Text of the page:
Don Quixote de la Mancha (1605) is one of the classic texts of Western literature and the foundation of European fiction. Yet Cervantes himself remains an enigmatic figure. The Cambridge Companion to Cervantes, first published in 2002, offers a comprehensive treatment of Cervantes' life and work, including his lesser known writing. The essays, by some of the most outstanding scholars in the field, cover the historical and political context of Cervantes' writing, his place in Renaissance culture, and the role of his masterpiece, Don Quixote, in the formation of the modern novel. They draw on contemporary critical perspectives to shed new light on Cervantes' work, including the 'Exemplary Novels', the plays and dramatic interludes, and the long romances, Galatea and Persiles. The volume provides useful supporting material for students; suggestions for further reading, a detailed chronology, a complete list of his published writings, an overview of translations and editions, and a guide to electronic resources.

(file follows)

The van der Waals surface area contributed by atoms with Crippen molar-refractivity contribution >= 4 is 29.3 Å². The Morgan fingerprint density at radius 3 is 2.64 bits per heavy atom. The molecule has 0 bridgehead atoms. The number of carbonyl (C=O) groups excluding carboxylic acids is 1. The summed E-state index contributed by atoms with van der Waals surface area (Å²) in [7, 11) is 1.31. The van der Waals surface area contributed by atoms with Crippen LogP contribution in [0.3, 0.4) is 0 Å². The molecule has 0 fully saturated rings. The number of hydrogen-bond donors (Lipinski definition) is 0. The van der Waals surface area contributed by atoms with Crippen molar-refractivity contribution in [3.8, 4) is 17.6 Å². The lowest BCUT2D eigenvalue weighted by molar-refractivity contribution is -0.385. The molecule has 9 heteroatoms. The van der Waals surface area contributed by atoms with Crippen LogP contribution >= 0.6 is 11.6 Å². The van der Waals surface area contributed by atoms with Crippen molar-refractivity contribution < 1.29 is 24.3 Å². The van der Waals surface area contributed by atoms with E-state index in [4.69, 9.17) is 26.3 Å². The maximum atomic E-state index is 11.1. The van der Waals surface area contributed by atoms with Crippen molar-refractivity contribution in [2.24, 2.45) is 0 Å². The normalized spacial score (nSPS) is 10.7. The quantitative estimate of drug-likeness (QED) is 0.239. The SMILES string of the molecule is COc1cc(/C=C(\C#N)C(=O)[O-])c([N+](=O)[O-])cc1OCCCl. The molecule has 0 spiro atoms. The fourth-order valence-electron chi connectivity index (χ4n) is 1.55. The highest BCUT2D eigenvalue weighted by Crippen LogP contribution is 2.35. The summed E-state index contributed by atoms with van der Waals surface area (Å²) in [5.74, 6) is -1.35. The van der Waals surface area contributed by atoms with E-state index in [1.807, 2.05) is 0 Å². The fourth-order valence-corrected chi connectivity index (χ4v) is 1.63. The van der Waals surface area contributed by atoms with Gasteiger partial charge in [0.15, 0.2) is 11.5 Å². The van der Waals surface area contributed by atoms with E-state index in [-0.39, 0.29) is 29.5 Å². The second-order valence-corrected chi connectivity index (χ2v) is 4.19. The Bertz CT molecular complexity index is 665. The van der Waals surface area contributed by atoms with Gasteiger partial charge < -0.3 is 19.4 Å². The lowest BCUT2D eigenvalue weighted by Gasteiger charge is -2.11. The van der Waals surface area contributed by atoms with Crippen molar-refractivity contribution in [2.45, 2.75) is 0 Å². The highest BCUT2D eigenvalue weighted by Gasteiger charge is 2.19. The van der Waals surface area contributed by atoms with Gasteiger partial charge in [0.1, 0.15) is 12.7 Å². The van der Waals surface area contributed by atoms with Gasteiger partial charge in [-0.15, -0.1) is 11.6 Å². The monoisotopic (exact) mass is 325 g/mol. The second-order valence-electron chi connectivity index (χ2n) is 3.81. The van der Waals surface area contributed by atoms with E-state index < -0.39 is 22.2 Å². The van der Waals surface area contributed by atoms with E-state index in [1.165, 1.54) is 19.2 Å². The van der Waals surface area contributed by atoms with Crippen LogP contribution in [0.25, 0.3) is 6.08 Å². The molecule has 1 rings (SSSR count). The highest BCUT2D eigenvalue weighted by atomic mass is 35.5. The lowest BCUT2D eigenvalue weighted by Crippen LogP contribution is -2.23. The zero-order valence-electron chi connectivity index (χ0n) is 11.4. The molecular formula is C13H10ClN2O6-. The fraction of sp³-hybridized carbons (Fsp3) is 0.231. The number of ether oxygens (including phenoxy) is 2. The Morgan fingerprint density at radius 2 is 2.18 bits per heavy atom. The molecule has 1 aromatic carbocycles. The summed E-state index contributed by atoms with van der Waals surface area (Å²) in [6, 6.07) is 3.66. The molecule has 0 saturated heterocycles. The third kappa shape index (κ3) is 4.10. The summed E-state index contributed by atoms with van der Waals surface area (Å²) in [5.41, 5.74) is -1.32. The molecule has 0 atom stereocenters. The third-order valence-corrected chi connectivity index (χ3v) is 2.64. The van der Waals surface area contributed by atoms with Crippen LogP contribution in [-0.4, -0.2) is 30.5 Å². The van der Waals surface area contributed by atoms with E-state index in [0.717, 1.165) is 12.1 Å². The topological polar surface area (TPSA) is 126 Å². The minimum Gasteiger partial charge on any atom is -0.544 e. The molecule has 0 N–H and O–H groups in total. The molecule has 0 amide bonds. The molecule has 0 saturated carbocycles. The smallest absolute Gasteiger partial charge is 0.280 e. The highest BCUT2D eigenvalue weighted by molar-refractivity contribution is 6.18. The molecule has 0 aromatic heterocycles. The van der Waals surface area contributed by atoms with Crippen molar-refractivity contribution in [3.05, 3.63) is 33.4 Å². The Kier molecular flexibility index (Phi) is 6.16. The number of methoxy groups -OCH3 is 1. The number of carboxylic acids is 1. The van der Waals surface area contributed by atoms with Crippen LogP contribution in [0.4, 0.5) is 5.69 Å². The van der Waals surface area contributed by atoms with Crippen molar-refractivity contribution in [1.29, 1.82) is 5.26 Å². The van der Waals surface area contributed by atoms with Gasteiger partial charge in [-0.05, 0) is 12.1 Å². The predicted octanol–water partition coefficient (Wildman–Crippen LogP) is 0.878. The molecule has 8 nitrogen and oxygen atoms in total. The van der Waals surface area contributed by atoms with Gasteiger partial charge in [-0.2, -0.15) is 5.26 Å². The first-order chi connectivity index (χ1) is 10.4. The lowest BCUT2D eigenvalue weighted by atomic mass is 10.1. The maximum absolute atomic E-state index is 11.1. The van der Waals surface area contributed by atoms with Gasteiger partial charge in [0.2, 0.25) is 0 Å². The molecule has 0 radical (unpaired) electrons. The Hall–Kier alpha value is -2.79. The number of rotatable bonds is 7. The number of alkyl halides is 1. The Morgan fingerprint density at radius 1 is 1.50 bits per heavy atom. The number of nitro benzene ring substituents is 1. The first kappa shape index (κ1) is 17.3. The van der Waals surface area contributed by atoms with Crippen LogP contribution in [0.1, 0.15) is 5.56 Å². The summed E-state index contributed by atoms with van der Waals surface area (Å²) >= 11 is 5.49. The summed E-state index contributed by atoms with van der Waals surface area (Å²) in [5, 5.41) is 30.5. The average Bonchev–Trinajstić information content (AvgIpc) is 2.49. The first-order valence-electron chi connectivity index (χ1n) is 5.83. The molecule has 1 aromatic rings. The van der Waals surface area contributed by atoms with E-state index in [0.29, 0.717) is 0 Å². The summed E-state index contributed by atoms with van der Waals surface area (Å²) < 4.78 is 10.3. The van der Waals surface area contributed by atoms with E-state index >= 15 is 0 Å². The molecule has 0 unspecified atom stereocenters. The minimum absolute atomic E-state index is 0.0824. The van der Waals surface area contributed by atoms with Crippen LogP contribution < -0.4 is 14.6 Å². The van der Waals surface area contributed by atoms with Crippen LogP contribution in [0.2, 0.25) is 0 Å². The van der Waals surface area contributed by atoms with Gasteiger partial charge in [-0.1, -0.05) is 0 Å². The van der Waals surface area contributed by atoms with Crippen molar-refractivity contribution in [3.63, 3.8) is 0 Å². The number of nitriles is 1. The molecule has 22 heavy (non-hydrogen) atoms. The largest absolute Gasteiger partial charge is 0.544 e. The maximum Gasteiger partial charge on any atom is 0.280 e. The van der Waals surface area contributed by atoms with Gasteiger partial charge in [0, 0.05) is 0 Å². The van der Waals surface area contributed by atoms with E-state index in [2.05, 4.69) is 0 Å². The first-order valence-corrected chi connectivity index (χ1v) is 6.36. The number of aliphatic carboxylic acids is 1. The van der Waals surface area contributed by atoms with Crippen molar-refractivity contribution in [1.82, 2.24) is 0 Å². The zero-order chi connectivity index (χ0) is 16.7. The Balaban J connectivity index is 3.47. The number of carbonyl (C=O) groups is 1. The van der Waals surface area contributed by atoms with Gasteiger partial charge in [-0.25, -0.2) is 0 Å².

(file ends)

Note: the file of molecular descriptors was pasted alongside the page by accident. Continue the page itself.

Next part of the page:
This is an ex-library Book. (Christ Church Library Oxford).